The 10,000 jobs being created through the SGUnited Jobs initiative could be in such industries as infocomm technology, cleaning and logistics, as well as the public sector.
Singapore Business Federation (SBF) chief executive Ho Meng Kit said sectors that are still hiring could include security, cleaning, infocomm technology (ICT), manufacturing and engineering.
"These sectors are likely to have a fair share of both permanent and temporary positions, given the manpower challenges with the more severe travel restrictions imposed here and globally," he said.
He added that SBF will expand its SBF ManpowerConnect scheme - which links employers with excess Chinese work-pass holders to those with a shortage - to include helping companies requiring Singapore resident workers.
OCBC chief economist Selena Ling said sectors like logistics may demand workers, as people order more things online such as groceries and food, and electronics.
Deputy Prime Minister Heng Swee Keat had said on Thursday, when he announced the initiative, that the public sector will take the lead in speeding up hiring plans for roles in emerging areas, recruiting for long-term roles in essential services and offering temporary jobs to handle the increase in Covid-19-related operations.
The jobs must be immediately available to help people who need to get back to work quickly, Manpower Minister Josephine Teo said yesterday. About 3,000 jobs under the initiative were listed yesterday as part of a virtual career fair at SGUnitedJobs.gov.sg
As of 4pm yesterday, almost 1,500 job applications had been received, said a spokesman for government agency Workforce Singapore (WSG). Available jobs include customer service assistants, social service officers, relief teachers and ambulance drivers.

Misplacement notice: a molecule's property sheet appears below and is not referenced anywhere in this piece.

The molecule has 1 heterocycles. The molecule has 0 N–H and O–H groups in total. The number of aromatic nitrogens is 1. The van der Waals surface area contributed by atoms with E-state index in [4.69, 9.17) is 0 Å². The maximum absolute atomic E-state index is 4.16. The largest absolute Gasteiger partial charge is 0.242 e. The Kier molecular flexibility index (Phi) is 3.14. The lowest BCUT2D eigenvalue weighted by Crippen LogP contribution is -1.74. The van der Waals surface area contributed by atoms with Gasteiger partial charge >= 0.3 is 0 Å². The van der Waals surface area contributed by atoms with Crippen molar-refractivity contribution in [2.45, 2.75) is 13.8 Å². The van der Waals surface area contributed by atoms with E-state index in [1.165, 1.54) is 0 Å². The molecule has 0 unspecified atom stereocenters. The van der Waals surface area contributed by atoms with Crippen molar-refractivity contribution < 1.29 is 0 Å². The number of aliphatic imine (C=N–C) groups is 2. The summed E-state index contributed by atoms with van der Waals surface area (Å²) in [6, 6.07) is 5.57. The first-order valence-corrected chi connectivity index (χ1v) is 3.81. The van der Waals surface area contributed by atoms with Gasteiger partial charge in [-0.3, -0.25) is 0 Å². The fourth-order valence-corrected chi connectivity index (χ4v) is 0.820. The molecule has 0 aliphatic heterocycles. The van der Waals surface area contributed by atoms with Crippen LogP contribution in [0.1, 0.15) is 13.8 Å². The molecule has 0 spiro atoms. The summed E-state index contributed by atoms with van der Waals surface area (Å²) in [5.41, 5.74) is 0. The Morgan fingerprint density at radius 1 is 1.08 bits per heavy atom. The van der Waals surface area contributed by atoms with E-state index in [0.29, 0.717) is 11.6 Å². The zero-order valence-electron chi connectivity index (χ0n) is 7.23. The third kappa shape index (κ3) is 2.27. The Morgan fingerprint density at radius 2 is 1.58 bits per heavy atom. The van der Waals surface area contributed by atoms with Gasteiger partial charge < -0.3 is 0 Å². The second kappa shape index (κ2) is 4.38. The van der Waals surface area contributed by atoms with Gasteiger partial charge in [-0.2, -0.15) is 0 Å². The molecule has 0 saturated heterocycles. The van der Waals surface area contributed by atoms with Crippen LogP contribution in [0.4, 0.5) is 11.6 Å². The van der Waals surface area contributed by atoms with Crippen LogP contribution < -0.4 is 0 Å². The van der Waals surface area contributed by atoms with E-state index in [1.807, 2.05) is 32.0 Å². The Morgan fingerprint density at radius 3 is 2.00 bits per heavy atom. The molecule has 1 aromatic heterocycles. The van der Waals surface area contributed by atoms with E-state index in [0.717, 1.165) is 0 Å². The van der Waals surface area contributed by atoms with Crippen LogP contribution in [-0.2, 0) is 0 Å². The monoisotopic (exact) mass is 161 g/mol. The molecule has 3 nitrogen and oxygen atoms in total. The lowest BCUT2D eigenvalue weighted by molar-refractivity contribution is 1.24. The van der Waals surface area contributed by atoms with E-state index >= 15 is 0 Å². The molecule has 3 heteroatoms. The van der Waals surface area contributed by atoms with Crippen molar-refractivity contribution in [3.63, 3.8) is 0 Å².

About 80 per cent of the vacancies are for temporary jobs of up to one year, said Mrs Teo, adding that the pay range of jobs on offer is from about $1,700 to $5,800 a month.
She said that although job seekers may prefer a permanent role, the initiative helps those who need to find a job immediately as they have children, mortgages, elderly parents or other financial commitments.
Getting back to work quickly also puts workers in a better position to continue their careers when the economy recovers, she said. "Their resume continues to build up (as) they continue to be trained and continue to have relevant work experience."
She noted that virtual career fairs enable job matching to continue amid the safe distancing measures rolled out to slow the spread of the coronavirus. The situation is different from that of the global financial crisis, where large-scale job fairs could be organised.
Mrs Teo also said the National Wages Council, which typically releases recommendations for wage practices in end-May, will do so by end-March. She said she has asked the council to discuss if firms that implement shorter working hours should allow workers to take on a second job to boost their incomes.
Yesterday, the volume of visitors to the virtual career fair seemed to be greater than expected, as the site was inaccessible to this reporter at several points during the day.
The WSG spokesman said: "We seek the public's patience and understanding as there has been a very strong demand, and our team continues to strengthen the SGUnited Jobs VCF (virtual career fair).
"Should visitors experience any lag in the meantime, we encourage them to return to the site at a later time, as the VCF is available till April 12, 2020. They may also visit MyCareersFuture.sg to access a wide range of permanent job opportunities."